More foreigners buy into Korea
According to Ministry of Land, Infrastructure and Transport on Friday, land owned by foreigners rose 9.6 from 2014 to 2015 and the price rose 7.7 percent during the same period.
“Those purchased by Americans accounted for 51.4 percent of the total and it was followed by Europeans, Japanese and Chinese,” said Eoh Myeong-so, a director at the ministry.
The ministry added that overseas Koreans were the largest share of foreigners who owned land in the nation. It was followed by joint corporations, foreign corporations and foreigners.
Overseas Koreans bought a total of 124.3 million square-meters, or 54.5 of the total, and corporations bought 93.1 million square-meters, or 40.7 percent of the total, according to the ministry.
By types, 60.5 percent of land owned by foreign nationals was forest and farm land, and 28 percent was for industrial uses.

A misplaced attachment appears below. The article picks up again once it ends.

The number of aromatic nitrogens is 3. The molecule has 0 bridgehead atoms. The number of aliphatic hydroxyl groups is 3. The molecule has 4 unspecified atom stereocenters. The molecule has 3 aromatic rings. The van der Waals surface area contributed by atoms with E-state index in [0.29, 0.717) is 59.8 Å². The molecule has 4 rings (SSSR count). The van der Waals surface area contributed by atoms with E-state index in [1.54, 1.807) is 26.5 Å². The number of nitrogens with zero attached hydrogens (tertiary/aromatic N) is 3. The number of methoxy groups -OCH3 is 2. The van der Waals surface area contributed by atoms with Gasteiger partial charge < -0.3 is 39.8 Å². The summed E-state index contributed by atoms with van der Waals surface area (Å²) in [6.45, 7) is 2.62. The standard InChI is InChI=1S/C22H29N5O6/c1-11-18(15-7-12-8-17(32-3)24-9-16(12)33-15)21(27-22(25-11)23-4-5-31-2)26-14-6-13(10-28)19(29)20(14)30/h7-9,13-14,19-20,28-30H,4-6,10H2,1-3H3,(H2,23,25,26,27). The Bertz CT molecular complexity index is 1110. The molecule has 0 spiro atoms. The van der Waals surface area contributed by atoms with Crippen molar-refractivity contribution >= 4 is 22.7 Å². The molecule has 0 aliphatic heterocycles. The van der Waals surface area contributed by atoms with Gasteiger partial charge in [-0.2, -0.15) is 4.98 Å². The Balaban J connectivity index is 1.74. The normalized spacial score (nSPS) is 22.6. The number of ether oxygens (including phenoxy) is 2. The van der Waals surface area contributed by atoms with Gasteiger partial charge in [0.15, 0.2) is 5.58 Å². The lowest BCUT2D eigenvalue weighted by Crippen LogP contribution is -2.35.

By region, South Jeolla was the most popular with foreigners. Out of the total land owned by foreigners, 16.8 percent was in South Jeolla and 15.8 percent was in Gyeonggi. Foreigners currently have 38.3 million square-meters of land in South Jeolla and 36.0 million square-meters in Gyeonggi.
Daejeon was the least popular among foreigners where they only owned 963,000 square-meters of land.
In particular, foreigners are actively involved in investing on the southern resort island of Jeju. “Foreign investment in Jeju is growing very rapidly and they own some 1.1 percent of the island,” said Eoh. It is the first time the rate has reached more than 1 percent in the island’s history.
Among property owned by foreigners in Jeju, 44.4 percent of the land belongs to Chinese, followed by American and Japanese.
According to the ministry’s previous report, the standard land price in Jeju jumped 19.4 percent in February compared to the previous year. This is the sharpest year-on-year growth of any land prices across the country. The national average growth rate of land prices during the same period was 4.47 percent.
The ministry compiled the data based on documents filed by foreigners. However, the ministry said it has limits on determining exact numbers since foreigners are mandated to report within 60 days of purchases but that they are not required to do so when they sell.
BY KIM YOUNG-NAM [email@example.com]
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